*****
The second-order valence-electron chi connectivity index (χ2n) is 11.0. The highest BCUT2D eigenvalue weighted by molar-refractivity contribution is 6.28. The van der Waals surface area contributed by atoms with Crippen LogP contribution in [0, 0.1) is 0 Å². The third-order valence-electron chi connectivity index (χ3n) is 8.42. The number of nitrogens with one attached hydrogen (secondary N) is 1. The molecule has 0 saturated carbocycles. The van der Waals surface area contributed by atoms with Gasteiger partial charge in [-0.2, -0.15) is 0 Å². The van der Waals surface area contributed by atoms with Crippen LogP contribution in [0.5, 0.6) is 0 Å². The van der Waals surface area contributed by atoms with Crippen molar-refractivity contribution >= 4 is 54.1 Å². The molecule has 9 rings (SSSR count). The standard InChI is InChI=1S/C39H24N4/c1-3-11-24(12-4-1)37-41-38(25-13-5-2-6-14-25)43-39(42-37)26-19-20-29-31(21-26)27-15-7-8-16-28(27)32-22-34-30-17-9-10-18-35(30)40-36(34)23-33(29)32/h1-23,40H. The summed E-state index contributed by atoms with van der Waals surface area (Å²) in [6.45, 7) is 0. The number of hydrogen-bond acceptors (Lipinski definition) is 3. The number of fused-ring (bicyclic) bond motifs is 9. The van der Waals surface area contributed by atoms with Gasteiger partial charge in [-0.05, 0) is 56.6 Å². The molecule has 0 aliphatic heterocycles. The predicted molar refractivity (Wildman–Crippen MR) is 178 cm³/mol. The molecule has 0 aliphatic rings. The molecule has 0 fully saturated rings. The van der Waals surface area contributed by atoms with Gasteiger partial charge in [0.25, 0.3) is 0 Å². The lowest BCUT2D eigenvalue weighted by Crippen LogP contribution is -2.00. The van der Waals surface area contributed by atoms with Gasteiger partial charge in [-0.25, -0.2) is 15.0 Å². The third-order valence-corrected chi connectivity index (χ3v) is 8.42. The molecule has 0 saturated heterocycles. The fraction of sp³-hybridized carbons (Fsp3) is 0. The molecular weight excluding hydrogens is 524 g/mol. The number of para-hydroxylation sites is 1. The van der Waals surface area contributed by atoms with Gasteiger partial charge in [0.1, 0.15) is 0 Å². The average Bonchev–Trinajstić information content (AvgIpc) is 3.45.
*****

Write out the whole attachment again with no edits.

The second-order valence-electron chi connectivity index (χ2n) is 11.0. The highest BCUT2D eigenvalue weighted by molar-refractivity contribution is 6.28. The van der Waals surface area contributed by atoms with Crippen LogP contribution in [0, 0.1) is 0 Å². The third-order valence-electron chi connectivity index (χ3n) is 8.42. The number of nitrogens with one attached hydrogen (secondary N) is 1. The molecule has 0 saturated carbocycles. The van der Waals surface area contributed by atoms with Gasteiger partial charge in [-0.2, -0.15) is 0 Å². The van der Waals surface area contributed by atoms with Crippen LogP contribution in [0.5, 0.6) is 0 Å². The van der Waals surface area contributed by atoms with Crippen molar-refractivity contribution >= 4 is 54.1 Å². The molecule has 9 rings (SSSR count). The standard InChI is InChI=1S/C39H24N4/c1-3-11-24(12-4-1)37-41-38(25-13-5-2-6-14-25)43-39(42-37)26-19-20-29-31(21-26)27-15-7-8-16-28(27)32-22-34-30-17-9-10-18-35(30)40-36(34)23-33(29)32/h1-23,40H. The summed E-state index contributed by atoms with van der Waals surface area (Å²) in [6.45, 7) is 0. The number of hydrogen-bond acceptors (Lipinski definition) is 3. The number of fused-ring (bicyclic) bond motifs is 9. The van der Waals surface area contributed by atoms with Gasteiger partial charge in [-0.05, 0) is 56.6 Å². The molecule has 0 aliphatic heterocycles. The predicted molar refractivity (Wildman–Crippen MR) is 178 cm³/mol. The molecule has 0 aliphatic rings. The molecule has 0 fully saturated rings. The van der Waals surface area contributed by atoms with Gasteiger partial charge in [0.25, 0.3) is 0 Å². The lowest BCUT2D eigenvalue weighted by Crippen LogP contribution is -2.00. The van der Waals surface area contributed by atoms with Gasteiger partial charge in [-0.25, -0.2) is 15.0 Å². The third-order valence-corrected chi connectivity index (χ3v) is 8.42. The molecule has 0 saturated heterocycles. The fraction of sp³-hybridized carbons (Fsp3) is 0. The molecular weight excluding hydrogens is 524 g/mol. The number of para-hydroxylation sites is 1. The van der Waals surface area contributed by atoms with Gasteiger partial charge in [0.1, 0.15) is 0 Å². The average Bonchev–Trinajstić information content (AvgIpc) is 3.45.